On ti, 07 marras 2017, Aaron Hicks wrote:
The massive checklist at
https://my.ipa.fqdn/ipa/ui/#/e/permission/details/System%3A%20Read%20User%20
Kerberos%20Login%20Attributes

Tick them, save,  and they're now visible.
has_password is defined with following mapping:

   password_attributes = [('userpassword', 'has_password'),
                          ('krbprincipalkey', 'has_keytab')]

This means if user account has userpassword attribute, we set has_password
flag in the response. If there is a krbprincipalkey -- we set has_keytab
flag.

We have this access control in freeIPA by default:

# This is used for the host/service one-time passwordn and keytab indirectors.
# We can do a query on a DN to see if an attribute exists.
dn: cn=accounts,$SUFFIX
changetype: modify
add: aci
aci: (targetattr="userPassword || krbPrincipalKey")(version 3.0; acl "Search existence of 
password and kerberos keys"; allow(search) userdn = "ldap:///all";;)

E.g. all authenticated users are allowed to check whether these two
attributes exist in the searched entry (but cannot read the content of
them). But because it is a search ACI, they need to be specified
explicitly. This is done by the framework automatically in user_add, user_show, and user_mod but not in user_find.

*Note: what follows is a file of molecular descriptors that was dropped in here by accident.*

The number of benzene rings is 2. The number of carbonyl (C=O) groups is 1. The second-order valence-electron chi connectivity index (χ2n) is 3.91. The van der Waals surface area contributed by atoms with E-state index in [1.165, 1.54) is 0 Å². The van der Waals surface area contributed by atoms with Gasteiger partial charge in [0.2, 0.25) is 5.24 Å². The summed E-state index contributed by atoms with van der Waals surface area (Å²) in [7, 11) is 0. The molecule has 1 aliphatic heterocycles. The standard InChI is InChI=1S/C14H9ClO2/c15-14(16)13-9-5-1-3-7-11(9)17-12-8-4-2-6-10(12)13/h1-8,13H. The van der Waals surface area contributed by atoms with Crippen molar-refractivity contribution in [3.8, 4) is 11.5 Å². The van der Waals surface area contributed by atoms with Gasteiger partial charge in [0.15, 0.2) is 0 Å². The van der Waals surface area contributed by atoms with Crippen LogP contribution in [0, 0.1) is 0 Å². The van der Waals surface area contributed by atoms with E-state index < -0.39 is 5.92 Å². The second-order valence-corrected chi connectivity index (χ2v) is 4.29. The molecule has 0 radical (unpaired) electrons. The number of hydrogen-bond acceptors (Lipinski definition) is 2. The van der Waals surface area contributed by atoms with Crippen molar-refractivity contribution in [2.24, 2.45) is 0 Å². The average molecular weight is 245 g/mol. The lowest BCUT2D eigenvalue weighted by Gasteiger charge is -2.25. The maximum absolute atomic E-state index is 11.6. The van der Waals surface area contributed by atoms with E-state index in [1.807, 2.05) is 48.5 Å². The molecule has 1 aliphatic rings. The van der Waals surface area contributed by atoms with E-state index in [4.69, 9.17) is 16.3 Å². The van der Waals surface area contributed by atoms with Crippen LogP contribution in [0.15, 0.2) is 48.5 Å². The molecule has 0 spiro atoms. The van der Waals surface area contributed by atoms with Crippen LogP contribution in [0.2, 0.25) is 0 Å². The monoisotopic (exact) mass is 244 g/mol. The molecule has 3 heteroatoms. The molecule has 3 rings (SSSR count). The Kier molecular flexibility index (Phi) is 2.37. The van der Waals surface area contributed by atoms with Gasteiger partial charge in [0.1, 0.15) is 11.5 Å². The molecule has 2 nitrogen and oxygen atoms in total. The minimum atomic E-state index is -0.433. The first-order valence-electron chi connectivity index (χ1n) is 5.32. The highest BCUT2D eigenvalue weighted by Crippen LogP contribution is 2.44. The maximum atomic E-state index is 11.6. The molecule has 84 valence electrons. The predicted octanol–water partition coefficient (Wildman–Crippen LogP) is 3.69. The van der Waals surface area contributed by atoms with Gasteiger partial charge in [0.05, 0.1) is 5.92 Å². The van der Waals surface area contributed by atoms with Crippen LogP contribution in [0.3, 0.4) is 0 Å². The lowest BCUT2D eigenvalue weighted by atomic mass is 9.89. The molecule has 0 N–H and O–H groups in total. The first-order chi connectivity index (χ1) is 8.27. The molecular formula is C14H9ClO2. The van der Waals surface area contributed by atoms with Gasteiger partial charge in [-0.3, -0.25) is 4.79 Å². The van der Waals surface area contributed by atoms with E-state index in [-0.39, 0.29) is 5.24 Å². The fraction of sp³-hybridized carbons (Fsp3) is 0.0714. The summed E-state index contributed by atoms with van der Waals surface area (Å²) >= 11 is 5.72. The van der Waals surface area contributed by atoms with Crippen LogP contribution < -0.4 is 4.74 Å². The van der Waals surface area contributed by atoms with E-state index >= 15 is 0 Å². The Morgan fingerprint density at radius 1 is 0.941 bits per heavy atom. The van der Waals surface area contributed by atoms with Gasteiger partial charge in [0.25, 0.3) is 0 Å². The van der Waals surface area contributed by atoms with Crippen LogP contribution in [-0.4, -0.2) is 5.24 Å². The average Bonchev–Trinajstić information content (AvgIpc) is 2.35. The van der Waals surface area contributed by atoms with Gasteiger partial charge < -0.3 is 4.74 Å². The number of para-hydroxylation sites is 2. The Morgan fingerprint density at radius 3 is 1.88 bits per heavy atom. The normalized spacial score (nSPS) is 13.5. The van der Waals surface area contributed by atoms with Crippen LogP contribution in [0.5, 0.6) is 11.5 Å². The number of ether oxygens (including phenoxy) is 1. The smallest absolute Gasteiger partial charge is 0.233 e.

When you are admin, you are able to see almost everything. That's why
you see the attributes for passwords and is able to see has_password
flag.

As I said, password detection in user_find is considered to be a bit
more resource consuming operation than others (a separate request is
done to discover existence of password attributes explicitly).


We're tying to compare user information between our customer management
system and the directory. So we need to compare these attributes to see if a
user account needs to be updated. I'm using user_find rather than user_show
as user_find gives all the users as a big JSON object I can iterate over in
memory and a single REST API request, rather than a many (2000+) individual
rest queries. The single request takes less time that thousands of
individual requests, so a no-op run takes about 5 seconds, a run that has to
make a request for each user takes about 10 minutes.
Got it. Well, you just need to realize you are opening a bit wider hole
with this permission change. If you are OK with that, that's fine.


--
/ Alexander Bokovoy
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